I remember one year when our Young Women camp had been almost perfect. Our camp, named Mirror of the Moon, took place at the foot of a mountain in central Chile. A special atmosphere prevailed, and our happiness and love highlighted the natural beauty of the place. Looking at the mountains, listening to the cascading waterfalls and the songs of birds, seeing the sun in the morning and the stars and moon at night all caused us to acknowledge the existence of our divine Creator. We appreciated more than ever Heavenly Father’s great love for us.
During the week, our testimonies had been strengthened as had our bonds of friendship. We had learned to do so many things—to build, to cook, to believe in our own abilities. Plus, we had been happy.
Now it was our fourth and final day, the one we had looked forward to. We were going to have a testimony meeting at sunrise. We had to get up very early, but we were eager for this experience. Before the testimony meeting, we received letters that our parents had written. Many of us cried as we read them, and we felt a spirit of gratitude for those moments.
Later as we shared our testimonies, the stars disappeared and the sun rose above the mountains. What a beautiful morning! The meeting ended, and we were preparing to go on with the day when the sky became clouded. A light drizzle began.
As the rain began to fall, we gathered together to pray and ask Heavenly Father to stop the bad weather so we could complete our camping experience. Of course, we prayed that His will would be done. If He felt the rain should continue, we would accept it cheerfully.
The rain began to fall harder, and it became much colder. We started to pack up the tents and put everything away.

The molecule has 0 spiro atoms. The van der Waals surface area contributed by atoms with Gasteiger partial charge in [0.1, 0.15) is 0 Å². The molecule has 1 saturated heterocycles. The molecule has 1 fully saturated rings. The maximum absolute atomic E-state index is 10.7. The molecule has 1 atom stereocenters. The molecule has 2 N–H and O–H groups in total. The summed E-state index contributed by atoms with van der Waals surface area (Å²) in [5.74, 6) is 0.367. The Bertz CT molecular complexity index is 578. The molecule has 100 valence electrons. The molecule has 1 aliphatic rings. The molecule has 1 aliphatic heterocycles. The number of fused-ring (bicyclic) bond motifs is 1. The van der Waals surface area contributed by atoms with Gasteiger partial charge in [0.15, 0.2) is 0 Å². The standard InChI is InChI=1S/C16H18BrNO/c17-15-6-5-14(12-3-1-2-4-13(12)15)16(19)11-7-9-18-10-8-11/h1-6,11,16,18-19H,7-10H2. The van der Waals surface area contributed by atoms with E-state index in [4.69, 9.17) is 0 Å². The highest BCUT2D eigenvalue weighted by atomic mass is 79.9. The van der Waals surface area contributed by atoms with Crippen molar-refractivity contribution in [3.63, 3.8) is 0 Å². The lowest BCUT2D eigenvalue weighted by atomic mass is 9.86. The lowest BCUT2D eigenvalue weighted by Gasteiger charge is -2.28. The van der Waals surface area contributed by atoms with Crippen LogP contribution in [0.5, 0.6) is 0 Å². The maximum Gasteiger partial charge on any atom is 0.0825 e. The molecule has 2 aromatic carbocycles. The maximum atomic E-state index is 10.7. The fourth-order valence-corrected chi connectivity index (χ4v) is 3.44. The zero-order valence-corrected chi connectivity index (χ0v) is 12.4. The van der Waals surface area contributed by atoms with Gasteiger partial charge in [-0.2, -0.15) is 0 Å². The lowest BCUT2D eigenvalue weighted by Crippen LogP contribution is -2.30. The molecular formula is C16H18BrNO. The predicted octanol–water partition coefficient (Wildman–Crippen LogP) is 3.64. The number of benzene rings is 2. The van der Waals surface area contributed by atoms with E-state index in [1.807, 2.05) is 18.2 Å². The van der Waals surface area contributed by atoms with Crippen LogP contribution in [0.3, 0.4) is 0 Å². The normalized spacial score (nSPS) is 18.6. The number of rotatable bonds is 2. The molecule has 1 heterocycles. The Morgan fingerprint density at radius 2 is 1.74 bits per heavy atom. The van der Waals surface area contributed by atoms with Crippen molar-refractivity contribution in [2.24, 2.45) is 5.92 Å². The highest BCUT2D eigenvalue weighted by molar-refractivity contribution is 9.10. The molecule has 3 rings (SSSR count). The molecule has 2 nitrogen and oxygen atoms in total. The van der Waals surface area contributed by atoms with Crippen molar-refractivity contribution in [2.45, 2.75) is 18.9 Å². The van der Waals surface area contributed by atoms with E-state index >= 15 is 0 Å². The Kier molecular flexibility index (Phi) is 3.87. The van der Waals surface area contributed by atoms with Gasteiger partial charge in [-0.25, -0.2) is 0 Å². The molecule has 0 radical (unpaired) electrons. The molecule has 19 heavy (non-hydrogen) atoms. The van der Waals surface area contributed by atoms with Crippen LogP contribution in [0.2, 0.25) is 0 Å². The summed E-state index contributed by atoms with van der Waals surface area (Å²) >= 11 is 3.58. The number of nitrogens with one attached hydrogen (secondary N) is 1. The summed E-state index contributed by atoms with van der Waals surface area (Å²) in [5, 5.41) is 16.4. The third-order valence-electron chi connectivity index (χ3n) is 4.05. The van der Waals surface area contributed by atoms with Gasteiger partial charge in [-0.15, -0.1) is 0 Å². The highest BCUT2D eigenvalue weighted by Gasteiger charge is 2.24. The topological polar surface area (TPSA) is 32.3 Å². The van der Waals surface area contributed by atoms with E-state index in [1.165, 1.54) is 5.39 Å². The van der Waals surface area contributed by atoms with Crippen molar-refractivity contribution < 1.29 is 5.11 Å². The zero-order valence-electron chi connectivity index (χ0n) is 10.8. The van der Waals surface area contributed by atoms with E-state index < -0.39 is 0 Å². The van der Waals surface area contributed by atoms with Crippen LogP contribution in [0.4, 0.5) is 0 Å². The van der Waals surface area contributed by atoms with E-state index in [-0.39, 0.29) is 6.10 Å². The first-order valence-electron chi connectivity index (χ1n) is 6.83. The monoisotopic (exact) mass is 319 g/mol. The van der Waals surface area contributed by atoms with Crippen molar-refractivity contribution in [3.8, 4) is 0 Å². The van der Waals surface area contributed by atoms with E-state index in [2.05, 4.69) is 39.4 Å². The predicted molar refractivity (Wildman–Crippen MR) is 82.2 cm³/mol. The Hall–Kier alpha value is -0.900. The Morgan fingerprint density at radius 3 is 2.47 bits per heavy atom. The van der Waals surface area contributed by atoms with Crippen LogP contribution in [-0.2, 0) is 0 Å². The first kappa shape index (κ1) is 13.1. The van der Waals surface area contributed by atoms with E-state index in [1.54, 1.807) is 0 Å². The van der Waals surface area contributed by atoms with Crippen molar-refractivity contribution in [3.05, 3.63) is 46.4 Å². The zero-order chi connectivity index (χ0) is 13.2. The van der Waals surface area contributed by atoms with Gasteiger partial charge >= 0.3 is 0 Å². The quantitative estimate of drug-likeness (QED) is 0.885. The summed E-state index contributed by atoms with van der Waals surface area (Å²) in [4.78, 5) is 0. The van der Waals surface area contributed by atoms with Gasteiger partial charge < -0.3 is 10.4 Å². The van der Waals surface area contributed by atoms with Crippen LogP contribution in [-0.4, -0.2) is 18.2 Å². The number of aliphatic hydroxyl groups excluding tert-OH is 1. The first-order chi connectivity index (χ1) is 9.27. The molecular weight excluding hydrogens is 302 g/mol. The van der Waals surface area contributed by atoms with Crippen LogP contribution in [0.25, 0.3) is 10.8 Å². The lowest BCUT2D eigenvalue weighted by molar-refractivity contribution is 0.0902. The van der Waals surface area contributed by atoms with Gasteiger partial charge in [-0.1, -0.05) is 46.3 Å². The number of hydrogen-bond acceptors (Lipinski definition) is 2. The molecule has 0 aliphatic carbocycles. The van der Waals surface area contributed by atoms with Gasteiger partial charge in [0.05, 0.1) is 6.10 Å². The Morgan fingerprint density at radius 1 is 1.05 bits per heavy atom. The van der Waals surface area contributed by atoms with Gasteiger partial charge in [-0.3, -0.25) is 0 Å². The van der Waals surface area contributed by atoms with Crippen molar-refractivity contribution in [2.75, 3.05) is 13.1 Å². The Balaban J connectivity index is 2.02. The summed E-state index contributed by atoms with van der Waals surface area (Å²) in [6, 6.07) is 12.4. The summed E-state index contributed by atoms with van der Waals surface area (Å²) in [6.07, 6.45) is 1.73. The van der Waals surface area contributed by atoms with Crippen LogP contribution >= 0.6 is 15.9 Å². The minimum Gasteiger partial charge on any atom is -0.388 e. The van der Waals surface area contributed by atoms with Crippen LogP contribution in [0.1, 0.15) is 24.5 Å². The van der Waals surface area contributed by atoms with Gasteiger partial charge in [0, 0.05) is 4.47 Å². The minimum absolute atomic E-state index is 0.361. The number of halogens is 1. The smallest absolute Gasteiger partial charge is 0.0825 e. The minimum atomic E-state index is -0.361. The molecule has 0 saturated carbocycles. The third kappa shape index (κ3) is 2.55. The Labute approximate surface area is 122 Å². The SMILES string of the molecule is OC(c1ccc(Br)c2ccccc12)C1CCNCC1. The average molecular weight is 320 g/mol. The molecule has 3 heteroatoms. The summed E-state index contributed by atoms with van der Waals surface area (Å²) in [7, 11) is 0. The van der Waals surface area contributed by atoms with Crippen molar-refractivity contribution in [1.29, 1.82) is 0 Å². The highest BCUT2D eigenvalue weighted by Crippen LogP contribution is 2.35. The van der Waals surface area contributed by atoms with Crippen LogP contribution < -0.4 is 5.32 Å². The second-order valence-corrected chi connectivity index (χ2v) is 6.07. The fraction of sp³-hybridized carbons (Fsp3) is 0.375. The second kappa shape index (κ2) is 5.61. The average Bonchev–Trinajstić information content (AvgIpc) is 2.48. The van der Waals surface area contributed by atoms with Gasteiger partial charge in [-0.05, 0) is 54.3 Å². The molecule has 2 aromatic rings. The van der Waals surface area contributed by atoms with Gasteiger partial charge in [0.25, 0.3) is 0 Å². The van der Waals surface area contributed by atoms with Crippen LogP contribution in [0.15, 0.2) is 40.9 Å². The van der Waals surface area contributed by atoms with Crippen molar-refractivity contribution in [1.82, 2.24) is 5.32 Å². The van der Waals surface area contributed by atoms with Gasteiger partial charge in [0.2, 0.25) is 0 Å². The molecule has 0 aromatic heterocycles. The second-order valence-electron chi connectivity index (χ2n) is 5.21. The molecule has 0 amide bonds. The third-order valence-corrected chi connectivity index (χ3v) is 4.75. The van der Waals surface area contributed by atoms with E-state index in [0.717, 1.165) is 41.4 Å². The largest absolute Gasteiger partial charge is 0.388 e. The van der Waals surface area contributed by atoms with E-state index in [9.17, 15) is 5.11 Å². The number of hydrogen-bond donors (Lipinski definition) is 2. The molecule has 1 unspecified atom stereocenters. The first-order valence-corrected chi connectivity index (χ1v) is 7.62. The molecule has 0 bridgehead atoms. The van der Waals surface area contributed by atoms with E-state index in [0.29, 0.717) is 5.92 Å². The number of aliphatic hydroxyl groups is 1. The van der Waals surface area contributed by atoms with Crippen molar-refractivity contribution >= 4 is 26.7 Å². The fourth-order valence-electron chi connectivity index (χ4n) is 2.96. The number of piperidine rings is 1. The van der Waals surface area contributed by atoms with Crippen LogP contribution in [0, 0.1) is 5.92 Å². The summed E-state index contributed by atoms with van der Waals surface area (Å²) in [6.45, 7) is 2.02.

Then the camp leader and I went down beside a waterfall, and there in the rain, we knelt and asked Heavenly Father to help us be all right. Rising from our knees, we felt a peace and confidence that everything would be fine.
A few minutes after we returned to camp, a man who lived a few miles away drove up. He had seen us as we traveled to our camp four days before. Now he had come to help us. He asked for a telephone number so he could call into the city to have our bus come and get us earlier than planned.
After getting the information he needed, he left, made the phone call, and returned to take us to his house and give us shelter. He had to make a lot of trips, but he didn’t seem to be bothered. Although not a member of the Church, he was truly an angel to us.
We realized that God really was watching over us and was concerned about us. He met our needs through this kind man. “God did hear our cries and did answer our prayers” (Mosiah 9:18).
For us, this was a great way to finish camp.
Camp can be a wonderful place where young women learn about our Heavenly Father and His plan for them. A good way to make the camp meaningful is to choose a theme, which “can be a scripture, a name for the camp, or a slogan or phrase that supports gospel principles, the Young Women values, or camp goals” (Young Women Camp Manual , 81).
Here are some guidelines for using the certification requirements in the camp manual. Plan activities that help young women to:
Serve. At least nine certification requirements center on service to others. Young women “can find joy in an outdoor setting that will strengthen their love for each other and the gospel and their commitment to stand together as ‘witnesses of God at all times and in all things, and in all places’ (Mosiah 18:9)” (Camp Manual, 1).
Have spiritual experiences. At least 19 certification requirements in the camp manual encourage young women to seek the Spirit. “Somewhere in nature you will find a surprise, and it will lift and inspire you for days to come” (Camp Manual, 1).
Prepare to be wives, mothers, homemakers, and leaders. At least 42 certification requirements involve skills young women can use in future roles. Imagine young women “returning home knowing how to do things [they] have never done before” (Camp Manual, 7).
Understand their identities as daughters of God. At least 12 certification requirements give young women experience with work and physical activity, and 16 requirements help young women discover who they are through leadership. “Physically demanding activities … can help young women develop self-confidence and enjoy a sense of accomplishment” (Camp Manual, 52).